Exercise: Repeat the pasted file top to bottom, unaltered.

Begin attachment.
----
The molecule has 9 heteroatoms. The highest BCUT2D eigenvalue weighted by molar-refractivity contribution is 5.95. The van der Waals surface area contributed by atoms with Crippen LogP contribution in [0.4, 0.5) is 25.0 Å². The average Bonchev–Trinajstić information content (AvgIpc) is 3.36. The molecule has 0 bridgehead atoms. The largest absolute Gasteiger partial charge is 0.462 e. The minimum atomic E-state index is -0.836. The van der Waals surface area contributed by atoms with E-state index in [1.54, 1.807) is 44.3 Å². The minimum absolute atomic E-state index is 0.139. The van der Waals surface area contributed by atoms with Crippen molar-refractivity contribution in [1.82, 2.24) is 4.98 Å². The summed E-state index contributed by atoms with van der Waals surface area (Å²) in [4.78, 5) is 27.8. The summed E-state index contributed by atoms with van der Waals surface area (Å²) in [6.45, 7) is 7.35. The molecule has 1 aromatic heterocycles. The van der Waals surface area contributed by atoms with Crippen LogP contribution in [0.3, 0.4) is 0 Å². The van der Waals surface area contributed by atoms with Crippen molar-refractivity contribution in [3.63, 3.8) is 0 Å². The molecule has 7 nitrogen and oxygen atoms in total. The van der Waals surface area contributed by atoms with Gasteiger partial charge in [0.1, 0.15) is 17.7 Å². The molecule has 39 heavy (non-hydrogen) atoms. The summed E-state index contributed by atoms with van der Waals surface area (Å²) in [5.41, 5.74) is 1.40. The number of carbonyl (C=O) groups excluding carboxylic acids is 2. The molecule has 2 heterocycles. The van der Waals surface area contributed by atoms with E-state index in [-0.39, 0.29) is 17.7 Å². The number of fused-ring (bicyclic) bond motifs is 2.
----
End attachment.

The molecule has 9 heteroatoms. The highest BCUT2D eigenvalue weighted by molar-refractivity contribution is 5.95. The van der Waals surface area contributed by atoms with Crippen LogP contribution in [0.4, 0.5) is 25.0 Å². The average Bonchev–Trinajstić information content (AvgIpc) is 3.36. The molecule has 0 bridgehead atoms. The largest absolute Gasteiger partial charge is 0.462 e. The minimum atomic E-state index is -0.836. The van der Waals surface area contributed by atoms with E-state index in [1.54, 1.807) is 44.3 Å². The minimum absolute atomic E-state index is 0.139. The van der Waals surface area contributed by atoms with Crippen molar-refractivity contribution in [1.82, 2.24) is 4.98 Å². The summed E-state index contributed by atoms with van der Waals surface area (Å²) in [4.78, 5) is 27.8. The summed E-state index contributed by atoms with van der Waals surface area (Å²) in [6.45, 7) is 7.35. The molecule has 1 aromatic heterocycles. The van der Waals surface area contributed by atoms with Crippen LogP contribution in [0.3, 0.4) is 0 Å². The van der Waals surface area contributed by atoms with Crippen molar-refractivity contribution in [3.63, 3.8) is 0 Å². The molecule has 7 nitrogen and oxygen atoms in total. The van der Waals surface area contributed by atoms with Gasteiger partial charge in [0.1, 0.15) is 17.7 Å². The molecule has 39 heavy (non-hydrogen) atoms. The summed E-state index contributed by atoms with van der Waals surface area (Å²) in [5.41, 5.74) is 1.40. The number of carbonyl (C=O) groups excluding carboxylic acids is 2. The molecule has 2 heterocycles. The van der Waals surface area contributed by atoms with E-state index in [-0.39, 0.29) is 17.7 Å². The number of fused-ring (bicyclic) bond motifs is 2.